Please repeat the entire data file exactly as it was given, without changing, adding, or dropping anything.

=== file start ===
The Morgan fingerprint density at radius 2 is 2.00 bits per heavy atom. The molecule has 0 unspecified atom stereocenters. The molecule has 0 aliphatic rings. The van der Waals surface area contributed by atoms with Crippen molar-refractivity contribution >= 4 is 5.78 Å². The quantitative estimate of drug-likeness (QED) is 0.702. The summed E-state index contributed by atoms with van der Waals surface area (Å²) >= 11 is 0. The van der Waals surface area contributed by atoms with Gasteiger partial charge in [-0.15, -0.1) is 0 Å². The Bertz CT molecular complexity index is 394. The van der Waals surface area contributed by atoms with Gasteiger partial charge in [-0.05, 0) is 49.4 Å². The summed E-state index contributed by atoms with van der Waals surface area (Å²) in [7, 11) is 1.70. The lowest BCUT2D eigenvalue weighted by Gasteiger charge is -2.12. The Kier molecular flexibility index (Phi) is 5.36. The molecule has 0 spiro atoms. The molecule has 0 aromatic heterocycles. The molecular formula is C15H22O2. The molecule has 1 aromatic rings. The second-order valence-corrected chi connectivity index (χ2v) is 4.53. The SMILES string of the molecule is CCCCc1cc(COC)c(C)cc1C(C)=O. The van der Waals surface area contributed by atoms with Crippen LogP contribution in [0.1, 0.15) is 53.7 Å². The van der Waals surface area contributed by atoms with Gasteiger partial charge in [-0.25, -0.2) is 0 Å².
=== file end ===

The Morgan fingerprint density at radius 2 is 2.00 bits per heavy atom. The molecule has 0 unspecified atom stereocenters. The molecule has 0 aliphatic rings. The van der Waals surface area contributed by atoms with Crippen molar-refractivity contribution >= 4 is 5.78 Å². The quantitative estimate of drug-likeness (QED) is 0.702. The summed E-state index contributed by atoms with van der Waals surface area (Å²) >= 11 is 0. The van der Waals surface area contributed by atoms with Gasteiger partial charge in [-0.15, -0.1) is 0 Å². The Bertz CT molecular complexity index is 394. The van der Waals surface area contributed by atoms with Gasteiger partial charge in [-0.05, 0) is 49.4 Å². The summed E-state index contributed by atoms with van der Waals surface area (Å²) in [7, 11) is 1.70. The lowest BCUT2D eigenvalue weighted by Gasteiger charge is -2.12. The Kier molecular flexibility index (Phi) is 5.36. The molecule has 0 spiro atoms. The molecule has 0 aromatic heterocycles. The molecular formula is C15H22O2. The molecule has 1 aromatic rings. The second-order valence-corrected chi connectivity index (χ2v) is 4.53. The SMILES string of the molecule is CCCCc1cc(COC)c(C)cc1C(C)=O. The van der Waals surface area contributed by atoms with Crippen LogP contribution in [0.1, 0.15) is 53.7 Å². The van der Waals surface area contributed by atoms with Gasteiger partial charge in [-0.25, -0.2) is 0 Å².